January 13, 2022 |
Daniel S. Chow, MD, MBA; Justin Glavis-Bloom, MD
Radiology AI research and development of commercial products has undergone unprecedented growth, although implementation of AI tools in clinical practice remains limited. Radiologists face numerous challenges in evaluating AI systems and deciding which might be worthwhile in their practices. This includes which problems to prioritize and whether to build systems internally or to purchase applications from an external vendor. Let’s discuss the key considerations for radiologists evaluating AI implementation in their practices.
Prioritizing problems is the first step
The fundamental challenge a radiologist faces is prioritizing which problems to address with AI. Tools exist to triage cases by identifying critical findings, increase efficiency by performing time-consuming tasks or assisting with report creation, and improve detection by identifying potentially overlooked findings. Understanding clinical context and patient populations is essential. While an outpatient-only practice might benefit most from an AI solution to identify pulmonary nodules on screening CT chest studies, a children’s hospital could decide to prioritize an AI solution for bone age radiographs, and a comprehensive stroke center might prioritize an AI solution for detecting large vessel occlusion on CTA head examinations.
What factors influence the decision to build or buy?
Having established what is to be prioritized, the next question is whether to build a tool internally or purchase an existing solution. This consideration is particularly applicable to large radiology practices and academic medical centers, as smaller practices likely lack sufficient scale to justify developing and implementing in-house AI solutions. Key considerations include the availability of data and experts to develop AI solutions, the return on investment (ROI), and long-term goals.
Development of an AI tool requires sufficient labeled imaging data for algorithms to train, as well as machine learning experts to develop and evaluate performance. Building an AI tool can be done with internal teams of experts or via partnerships between radiology practices and outside vendors. Practices might find it faster and cheaper to deploy existing pre-approved or FDA-cleared tools rather than embarking on development of an in-house solution. In areas where tools do not yet exist, however, development and FDA approval of novel AI solutions could provide opportunities for new revenue streams.
How can we measure the ROI of AI?
To date, it has been difficult to estimate the ROI from deploying AI solutions. Conventional performance metrics have largely focused on diagnostic performance, including specificity and sensitivity. For an organization evaluating whether to build or buy an AI tool, key questions include how it might translate to better patient care or improve efficiency and profit. Certainly, the New Technology Add-on Payment (NTAP), which CMS established for large vessel occlusion AI tools, provides a valuable incentive for hospitals to adopt this technology; though it remains to be seen whether other AI tools will be similarly reimbursable.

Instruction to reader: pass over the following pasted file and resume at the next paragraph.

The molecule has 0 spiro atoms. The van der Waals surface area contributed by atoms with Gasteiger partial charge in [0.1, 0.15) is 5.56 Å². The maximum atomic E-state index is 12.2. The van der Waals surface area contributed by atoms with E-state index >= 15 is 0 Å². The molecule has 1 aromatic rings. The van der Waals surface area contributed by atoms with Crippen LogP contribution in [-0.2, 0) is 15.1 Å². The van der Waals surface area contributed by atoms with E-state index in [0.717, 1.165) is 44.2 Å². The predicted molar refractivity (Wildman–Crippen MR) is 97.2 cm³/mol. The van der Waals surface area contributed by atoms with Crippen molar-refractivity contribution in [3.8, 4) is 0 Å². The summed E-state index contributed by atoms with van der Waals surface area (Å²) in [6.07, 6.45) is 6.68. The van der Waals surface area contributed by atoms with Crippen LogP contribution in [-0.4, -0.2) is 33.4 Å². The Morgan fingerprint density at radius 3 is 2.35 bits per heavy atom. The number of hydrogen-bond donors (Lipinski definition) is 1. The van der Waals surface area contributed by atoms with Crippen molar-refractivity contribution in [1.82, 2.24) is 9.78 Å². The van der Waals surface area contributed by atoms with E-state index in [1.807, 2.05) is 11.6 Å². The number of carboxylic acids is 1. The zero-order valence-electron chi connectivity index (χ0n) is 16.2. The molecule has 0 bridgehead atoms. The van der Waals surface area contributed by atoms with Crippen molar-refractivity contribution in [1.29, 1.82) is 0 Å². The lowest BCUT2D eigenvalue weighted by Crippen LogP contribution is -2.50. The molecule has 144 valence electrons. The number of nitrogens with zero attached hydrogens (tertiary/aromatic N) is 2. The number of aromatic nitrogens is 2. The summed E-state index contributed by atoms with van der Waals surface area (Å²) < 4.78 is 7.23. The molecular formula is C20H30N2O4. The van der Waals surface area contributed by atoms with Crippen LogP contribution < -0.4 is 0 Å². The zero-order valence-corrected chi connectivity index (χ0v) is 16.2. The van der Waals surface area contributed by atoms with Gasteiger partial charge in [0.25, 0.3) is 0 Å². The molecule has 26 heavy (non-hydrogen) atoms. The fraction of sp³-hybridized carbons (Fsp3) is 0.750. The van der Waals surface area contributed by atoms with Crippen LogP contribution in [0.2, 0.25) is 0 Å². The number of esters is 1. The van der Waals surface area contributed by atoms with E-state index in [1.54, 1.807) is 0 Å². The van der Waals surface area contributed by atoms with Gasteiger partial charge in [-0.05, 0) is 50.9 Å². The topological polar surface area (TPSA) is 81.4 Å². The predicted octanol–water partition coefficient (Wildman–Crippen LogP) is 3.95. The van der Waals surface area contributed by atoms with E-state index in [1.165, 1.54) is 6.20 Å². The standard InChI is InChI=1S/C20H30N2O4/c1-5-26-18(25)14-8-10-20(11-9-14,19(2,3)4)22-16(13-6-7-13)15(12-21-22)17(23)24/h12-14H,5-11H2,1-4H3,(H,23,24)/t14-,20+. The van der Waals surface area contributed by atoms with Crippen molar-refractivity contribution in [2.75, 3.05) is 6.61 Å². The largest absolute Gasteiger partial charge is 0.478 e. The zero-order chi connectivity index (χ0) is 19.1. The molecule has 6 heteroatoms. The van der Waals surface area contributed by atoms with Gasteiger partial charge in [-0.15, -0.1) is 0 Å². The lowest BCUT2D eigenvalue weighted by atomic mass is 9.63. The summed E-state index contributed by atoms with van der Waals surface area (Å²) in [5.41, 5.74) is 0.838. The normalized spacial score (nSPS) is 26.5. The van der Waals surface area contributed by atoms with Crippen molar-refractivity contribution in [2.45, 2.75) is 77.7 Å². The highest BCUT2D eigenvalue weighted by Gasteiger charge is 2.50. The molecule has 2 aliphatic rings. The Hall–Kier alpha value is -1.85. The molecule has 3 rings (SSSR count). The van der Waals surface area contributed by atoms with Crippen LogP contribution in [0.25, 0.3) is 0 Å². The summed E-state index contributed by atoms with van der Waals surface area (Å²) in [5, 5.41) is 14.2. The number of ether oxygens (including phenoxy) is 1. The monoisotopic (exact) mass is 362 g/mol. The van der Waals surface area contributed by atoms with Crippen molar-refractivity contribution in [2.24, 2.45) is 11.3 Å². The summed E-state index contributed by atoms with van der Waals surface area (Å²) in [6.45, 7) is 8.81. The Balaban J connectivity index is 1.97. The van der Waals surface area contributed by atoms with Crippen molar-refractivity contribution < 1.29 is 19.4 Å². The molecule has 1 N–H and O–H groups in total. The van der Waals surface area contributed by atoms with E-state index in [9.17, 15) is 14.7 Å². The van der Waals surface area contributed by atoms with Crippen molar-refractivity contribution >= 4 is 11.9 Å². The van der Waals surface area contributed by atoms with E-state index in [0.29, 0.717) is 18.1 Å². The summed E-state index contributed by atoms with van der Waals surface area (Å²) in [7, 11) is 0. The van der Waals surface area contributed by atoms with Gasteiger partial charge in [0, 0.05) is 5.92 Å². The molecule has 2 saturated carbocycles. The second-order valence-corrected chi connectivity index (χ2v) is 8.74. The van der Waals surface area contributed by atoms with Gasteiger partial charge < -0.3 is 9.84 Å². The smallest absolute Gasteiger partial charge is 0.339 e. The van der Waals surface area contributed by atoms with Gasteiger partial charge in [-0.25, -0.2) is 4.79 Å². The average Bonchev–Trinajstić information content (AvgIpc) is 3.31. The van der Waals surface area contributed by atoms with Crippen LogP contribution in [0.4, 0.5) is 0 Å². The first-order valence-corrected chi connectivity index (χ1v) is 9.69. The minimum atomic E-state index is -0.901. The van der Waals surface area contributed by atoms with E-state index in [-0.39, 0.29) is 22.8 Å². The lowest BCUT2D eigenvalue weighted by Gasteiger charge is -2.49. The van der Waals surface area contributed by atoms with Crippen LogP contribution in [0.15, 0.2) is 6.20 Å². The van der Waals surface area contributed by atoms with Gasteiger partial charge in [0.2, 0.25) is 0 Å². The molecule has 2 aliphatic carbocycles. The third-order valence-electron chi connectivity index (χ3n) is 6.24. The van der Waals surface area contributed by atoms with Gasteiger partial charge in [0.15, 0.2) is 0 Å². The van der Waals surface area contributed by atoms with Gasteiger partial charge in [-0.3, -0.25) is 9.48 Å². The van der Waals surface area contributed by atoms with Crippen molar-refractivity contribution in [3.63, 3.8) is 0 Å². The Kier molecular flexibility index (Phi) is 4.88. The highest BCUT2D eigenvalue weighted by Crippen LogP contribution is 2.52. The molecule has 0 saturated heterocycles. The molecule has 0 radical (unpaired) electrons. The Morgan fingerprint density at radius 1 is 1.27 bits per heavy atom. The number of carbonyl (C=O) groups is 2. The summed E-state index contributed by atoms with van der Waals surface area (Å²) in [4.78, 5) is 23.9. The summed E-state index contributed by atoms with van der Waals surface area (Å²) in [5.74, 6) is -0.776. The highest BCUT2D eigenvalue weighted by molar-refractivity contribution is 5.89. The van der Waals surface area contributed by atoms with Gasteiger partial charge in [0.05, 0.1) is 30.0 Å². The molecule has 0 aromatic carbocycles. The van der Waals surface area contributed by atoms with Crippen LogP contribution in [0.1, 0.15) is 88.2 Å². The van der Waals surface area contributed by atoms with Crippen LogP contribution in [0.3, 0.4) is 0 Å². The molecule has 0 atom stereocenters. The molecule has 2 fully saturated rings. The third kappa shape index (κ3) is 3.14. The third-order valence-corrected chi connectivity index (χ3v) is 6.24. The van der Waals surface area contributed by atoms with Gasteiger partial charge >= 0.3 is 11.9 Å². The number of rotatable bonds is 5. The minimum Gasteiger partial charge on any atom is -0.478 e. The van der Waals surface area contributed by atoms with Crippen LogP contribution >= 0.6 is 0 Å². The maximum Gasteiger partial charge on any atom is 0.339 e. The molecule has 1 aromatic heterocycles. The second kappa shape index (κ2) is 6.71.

What an organization values most will be the deciding factor
The decision of build or buy AI hinges on expected value, risk tolerance, and organizational mission. A private practice looking to maximize short-term revenue and minimize investment risk might decide to selectively purchase tools that increase efficiency or partner with an AI startup company. Academic medical centers might decide that the development of internal AI systems is an important aspect of training and research ecosystems, offering opportunities for grant-funded research to explore applications of AI — which might not immediately be reimbursable or profitable, but which could eventually improve patient care. Ultimately, all radiologists are best served by staying informed of developments in AI and leveraging local knowledge and expertise to determine what solutions will work best for our patients.
Justin Glavis-Bloom, MD | Fellow in Abdominal Imaging and Artificial Intelligence | University of California, Irvine
Daniel S. Chow, MD, MBA |Co-Director for the Center for Artificial Intelligence in Diagnostic Medicine, University of California, Irvine | Assistant Professor-in-Residence, Department of Radiological Sciences and Neurology
As radiologists, we strive to deliver high-quality images for interpretation while maintaining patient safety, and to deliver accurate, concise reports that will inform patient care. We have improved image quality with advances in technology and attention to optimizing protocols. We have made a stronger commitment to patient safety, comfort, and satisfaction with research, communication, and education about contrast and radiation issues. But when it comes to radiology reports, little has changed over the past century.